For girls, becoming women was inevitability. For boys, becoming men was ambition.I'm coming out of retirement to review Home Fire, months after reading it, because it is still haunting me. The novel revolves around the lives of a British Muslim family, the Pashas. The father is gone before the novel begins, dead on his way to Guantanamo after being recruited by Muslim fundamentalists. He leaves behind three soon orphaned children: Isma, the eldest sister, and Parvaiz and Aneeka, twins. The novel begins with an adult Isma leaving London for the states to pursue her doctorate, and unravels as Parvaiz is recruited by ISIS and then attempts to return home.
The novel shifts between the voices of the Pasha siblings and their loved ones and paints a vivid and compelling picture of the complex allegiances that come with being a muslim in the Western world today (and, as the novel progresses, the impossible complexity of allegiances that come with a radicalized loved one). She grapples with gender and tradition, with ties to family and society, ties to host countries, home countries, and family countries. Each one of her characters is pulled in so many different directions at once, and she is able to illuminate those forces beautifully.
Shamsie pulls you in immediately and creates an uncomfortably compelling narrative, especially around Parvaiz as he slides into radical Islam. She does so, somehow, without endorsing terrorism or ISIS, but while humanizing the men who fall victim to its messaging. Her descriptions of grief and loss are what stuck with me, long after finishing the novel:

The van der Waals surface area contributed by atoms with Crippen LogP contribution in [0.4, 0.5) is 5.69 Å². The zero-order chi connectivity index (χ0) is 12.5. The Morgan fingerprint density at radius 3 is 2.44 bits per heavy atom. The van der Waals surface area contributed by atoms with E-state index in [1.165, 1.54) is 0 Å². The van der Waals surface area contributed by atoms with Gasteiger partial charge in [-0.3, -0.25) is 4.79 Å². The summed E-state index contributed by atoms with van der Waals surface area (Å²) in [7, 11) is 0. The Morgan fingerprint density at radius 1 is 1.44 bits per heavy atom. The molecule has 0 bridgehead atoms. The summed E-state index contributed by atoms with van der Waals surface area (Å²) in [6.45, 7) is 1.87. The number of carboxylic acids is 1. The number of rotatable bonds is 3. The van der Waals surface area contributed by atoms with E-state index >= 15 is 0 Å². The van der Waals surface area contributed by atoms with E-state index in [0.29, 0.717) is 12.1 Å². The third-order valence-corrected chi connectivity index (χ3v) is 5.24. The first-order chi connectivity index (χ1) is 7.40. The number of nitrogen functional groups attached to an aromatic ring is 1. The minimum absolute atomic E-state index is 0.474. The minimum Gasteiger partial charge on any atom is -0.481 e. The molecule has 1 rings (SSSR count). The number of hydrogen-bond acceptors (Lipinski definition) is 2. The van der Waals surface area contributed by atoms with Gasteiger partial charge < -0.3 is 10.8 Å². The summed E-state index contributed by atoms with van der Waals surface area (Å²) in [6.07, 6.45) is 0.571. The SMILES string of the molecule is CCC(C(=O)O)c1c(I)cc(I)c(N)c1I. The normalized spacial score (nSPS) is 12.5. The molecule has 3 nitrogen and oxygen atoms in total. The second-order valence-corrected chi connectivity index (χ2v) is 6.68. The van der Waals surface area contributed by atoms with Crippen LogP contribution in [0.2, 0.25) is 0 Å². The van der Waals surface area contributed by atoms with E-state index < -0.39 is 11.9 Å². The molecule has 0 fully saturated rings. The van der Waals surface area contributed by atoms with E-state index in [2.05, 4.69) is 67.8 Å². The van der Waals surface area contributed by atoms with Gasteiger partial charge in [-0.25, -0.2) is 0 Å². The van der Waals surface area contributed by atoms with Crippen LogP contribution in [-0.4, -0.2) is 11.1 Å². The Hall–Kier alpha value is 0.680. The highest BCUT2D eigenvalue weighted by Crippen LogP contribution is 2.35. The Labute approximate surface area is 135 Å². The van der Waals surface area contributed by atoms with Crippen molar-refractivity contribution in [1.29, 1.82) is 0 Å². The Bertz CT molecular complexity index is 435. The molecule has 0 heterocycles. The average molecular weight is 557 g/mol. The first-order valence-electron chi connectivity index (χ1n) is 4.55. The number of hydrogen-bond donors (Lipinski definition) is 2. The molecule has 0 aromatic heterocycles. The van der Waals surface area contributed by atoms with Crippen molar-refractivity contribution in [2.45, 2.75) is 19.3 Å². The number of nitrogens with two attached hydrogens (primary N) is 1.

Grief manifested itself in ways that felt like anything but grief; grief obliterated all feelings but grief; grief made a twin wear the same shirt for days on end to preserve the morning on which the dead were still living; grief made a twin peel stars off the ceiling and lie in bed with glowing points adhered to fingertips; grief was bad-tempered, grief was kind; grief saw nothing but itself, grief saw every speck of pain in the world; grief spread its wings large like an eagle, grief huddled small like a porcupine; grief needed company, grief craved solitude; grief wanted to remember, wanted to forget; grief raged, grief whimpered; grief made time compress and contract; grief tasted like hunger, felt like numbness, sounded like silence; grief tasted like bile, felt like blades, sounded like all the noise of the world.
It took me until the final pages to realize that Shamsie was working from a allegorical prototype, and I'm sure a more careful (and less tired) reader would have caught it sooner, and seen the end coming. I'm torn as to whether to share it here because it lends a whole new dimension to the novel, but I also enjoyed coming to it myself.
This made me realize that, despite my efforts to diversify my shelves, I don't read a lot of Muslim narratives. Radicalism aside, the nuance of Shamsie's analysis of what it means to be a British Muslim has really stuck with me, and her ability to tackle fundamentalism on top of that is even more impressive. Highly recommend!